I’ve been there.  When something big and negative happens in life, most people fall into crisis mode.  That means that you either fight, fight, or freeze.  That also tends to mean that rational thought processes fly out the window.  This is actually totally normal, since it’s a millennia old survival mechanism: Survival and escape is the name of the game.

In the modern world, though, escape is not what we need to do in order to ensure our survival. Here are a few tips to get your mind working on a way to get you through the crisis.

First, tell yourself that the worst is over and the immediate danger is past. I like to say those words out loud, since it can help to actually hear them. Assuming that you, personally, are not in the hospital because of whatever happened, you’re in a pretty good position to start dealing with it.

Second, take stock of what tools and resources that you have in order to help get recovery started.  If you lost your job, do you have access to a phone and Internet, so that you can start getting your resume out there?  If someone you love is in the hospital, are you able to take time off of work to help them with their recovery?  If you have been served with legal papers, do you know what you need to do in order to respond to them? (If not, do you know how to access legel representation?)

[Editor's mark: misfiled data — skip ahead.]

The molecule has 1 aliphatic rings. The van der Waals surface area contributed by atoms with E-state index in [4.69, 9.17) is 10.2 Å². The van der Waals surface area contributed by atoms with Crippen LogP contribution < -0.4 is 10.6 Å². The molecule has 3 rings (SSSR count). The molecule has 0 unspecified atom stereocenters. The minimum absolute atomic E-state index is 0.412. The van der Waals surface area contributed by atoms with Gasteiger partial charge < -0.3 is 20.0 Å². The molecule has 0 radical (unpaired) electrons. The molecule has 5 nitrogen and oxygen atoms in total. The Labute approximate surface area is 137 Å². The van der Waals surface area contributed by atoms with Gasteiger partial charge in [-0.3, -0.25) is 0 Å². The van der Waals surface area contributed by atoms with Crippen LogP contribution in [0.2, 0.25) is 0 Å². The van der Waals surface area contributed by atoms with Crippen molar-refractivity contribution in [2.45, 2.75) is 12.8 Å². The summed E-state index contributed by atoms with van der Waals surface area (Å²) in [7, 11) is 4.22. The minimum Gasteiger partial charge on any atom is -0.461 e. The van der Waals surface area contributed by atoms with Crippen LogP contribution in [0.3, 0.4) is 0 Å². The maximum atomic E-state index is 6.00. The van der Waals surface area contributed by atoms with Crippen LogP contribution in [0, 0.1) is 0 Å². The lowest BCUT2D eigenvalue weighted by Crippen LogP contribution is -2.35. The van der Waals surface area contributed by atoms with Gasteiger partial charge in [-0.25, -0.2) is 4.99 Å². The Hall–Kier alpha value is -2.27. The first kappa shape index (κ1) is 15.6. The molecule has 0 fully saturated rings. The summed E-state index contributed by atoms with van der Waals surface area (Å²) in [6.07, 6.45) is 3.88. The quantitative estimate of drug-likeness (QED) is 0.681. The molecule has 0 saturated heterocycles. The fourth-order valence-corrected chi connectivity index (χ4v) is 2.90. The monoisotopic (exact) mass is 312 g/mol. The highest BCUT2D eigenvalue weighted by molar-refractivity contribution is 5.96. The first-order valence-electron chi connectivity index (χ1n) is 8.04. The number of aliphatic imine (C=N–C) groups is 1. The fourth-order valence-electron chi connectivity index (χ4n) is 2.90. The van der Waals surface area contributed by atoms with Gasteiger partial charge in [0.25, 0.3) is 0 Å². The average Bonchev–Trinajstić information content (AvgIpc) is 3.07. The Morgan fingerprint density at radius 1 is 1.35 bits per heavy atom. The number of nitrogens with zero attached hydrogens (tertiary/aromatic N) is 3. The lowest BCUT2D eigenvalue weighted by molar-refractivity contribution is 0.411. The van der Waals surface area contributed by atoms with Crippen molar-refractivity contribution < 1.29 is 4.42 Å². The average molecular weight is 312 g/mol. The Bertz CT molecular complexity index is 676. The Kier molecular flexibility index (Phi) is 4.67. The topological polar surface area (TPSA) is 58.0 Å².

Do you have family or friends that you can call on to help you? If so, put the call out for help. Furthermore, don’t forget your extended circle of friends.  Sometimes this involves people that you only know by way of the Internet (we call them “box people” in my family), but those relationships can be just as solid and meaningful as in-person relationships.  Sometimes, they are even moreso.

Finally, take a breath and figure out what you need but don’t have in order to start the recovery process.  That can be something as simple as someone helping you move house. Sometimes, this is bigger, like figuring out how to get funding. Other times, it’s needing particular services to address the problem, like a mechanic, or talking to your insurance adjuster.

Once you have these three things taken care of, you will be much better prepred to get back to a new normal. It will take time and effort, but taking these three steps will help you be more calm and able to rationally figure out what you need to do.

You will recover.  Life will go on. It just takes some work to get there.  You can do it, I have faith in you.

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